Every year from about 2015 until 2020, my musicology colleague Marian Smith invited me to do a presentation on Fanny Hensel’s songs for her undergraduate music history class. (I did my last such presentation during Marian’s final year of teaching; she recently retired from the University of Oregon.) I had two main goals for each presentation: to explain who Hensel was and to pinpoint the hallmarks of her songwriting style. I always began by asking who had ever heard Hensel’s music. In 2015, about ten out of fifty students raised their hands. By 2020, that number had increased to about thirty. When I started giving these lectures I needed to explain why Hensel was such an important composer, but by the time I stopped giving them the students seemed to accept her importance without question. They already knew that she mattered. Many already knew what her music sounded like. They just wanted to hear more of it.
I have sensed the same shift when sharing Clara Schumann’s music with my students, and I suspect that other teachers (of music history, music theory, and performance) have sensed it too: a growing familiarity with the music of Hensel and Schumann, a belief in its value, an acknowledgement that in their own way these two composers are becoming part of the canon.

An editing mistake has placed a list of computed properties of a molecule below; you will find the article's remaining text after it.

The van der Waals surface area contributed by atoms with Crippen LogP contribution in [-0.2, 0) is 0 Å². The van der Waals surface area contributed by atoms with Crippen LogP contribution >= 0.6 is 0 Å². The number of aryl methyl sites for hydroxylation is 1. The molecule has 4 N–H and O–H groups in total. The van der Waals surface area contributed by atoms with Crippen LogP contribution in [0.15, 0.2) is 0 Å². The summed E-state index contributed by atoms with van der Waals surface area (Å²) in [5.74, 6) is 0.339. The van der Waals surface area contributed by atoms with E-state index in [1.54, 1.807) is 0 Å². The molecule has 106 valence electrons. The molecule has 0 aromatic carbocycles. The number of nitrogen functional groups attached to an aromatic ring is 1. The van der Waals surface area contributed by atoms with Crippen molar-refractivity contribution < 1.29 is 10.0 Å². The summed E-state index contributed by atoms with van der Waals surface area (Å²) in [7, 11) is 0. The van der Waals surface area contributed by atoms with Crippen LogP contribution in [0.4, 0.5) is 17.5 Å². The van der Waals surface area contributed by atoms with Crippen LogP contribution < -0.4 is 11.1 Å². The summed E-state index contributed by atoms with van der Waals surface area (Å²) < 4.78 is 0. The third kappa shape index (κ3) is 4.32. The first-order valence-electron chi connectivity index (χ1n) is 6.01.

This is cause for rejoicing. We should be grateful that these composers are finally being celebrated. (An upcoming WSF colloquy on Clara Schumann’s songs, organized by Joe Davies, editor of the 2022 volume Clara Schumann Studies, is a case in point.) But at the same time, we should be mindful of the work that remains to be done to ensure that other women composers get the same attention.
Recent Decades, Steps Forward (or Not)
In 1986, Marcia Citron wrote a
Consider, as one case study of work that remains to be done, the example of Lieder recitals. I recently surveyed the recital programs from some of the most prestigious performing arts organizations and found almost no examples of women composers outside the most famous ones – and even then, very few examples from these well-known composers. Since 2010, Wigmore Hall in London has presented 124 concerts featuring Lieder, of which only fifteen contained Lieder by women. The number of women composers is very small: Clara Schumann (who appears on eleven of the fifteen recitals); Fanny Hensel and Alma Mahler (who each appear on two recitals); and Pauline Viardot, Nadia Boulanger, Josephine Lang, and Ingeborg von Bronsart (who each appear on only one). Often, where these women composers do appear, their names are not in the program’s title or subtitle; instead, we read things like “Schumann, Schubert, Beethoven, and more” (“more” referring to two songs by Fanny Hensel and “Schumann” of course referring to Robert Schumann).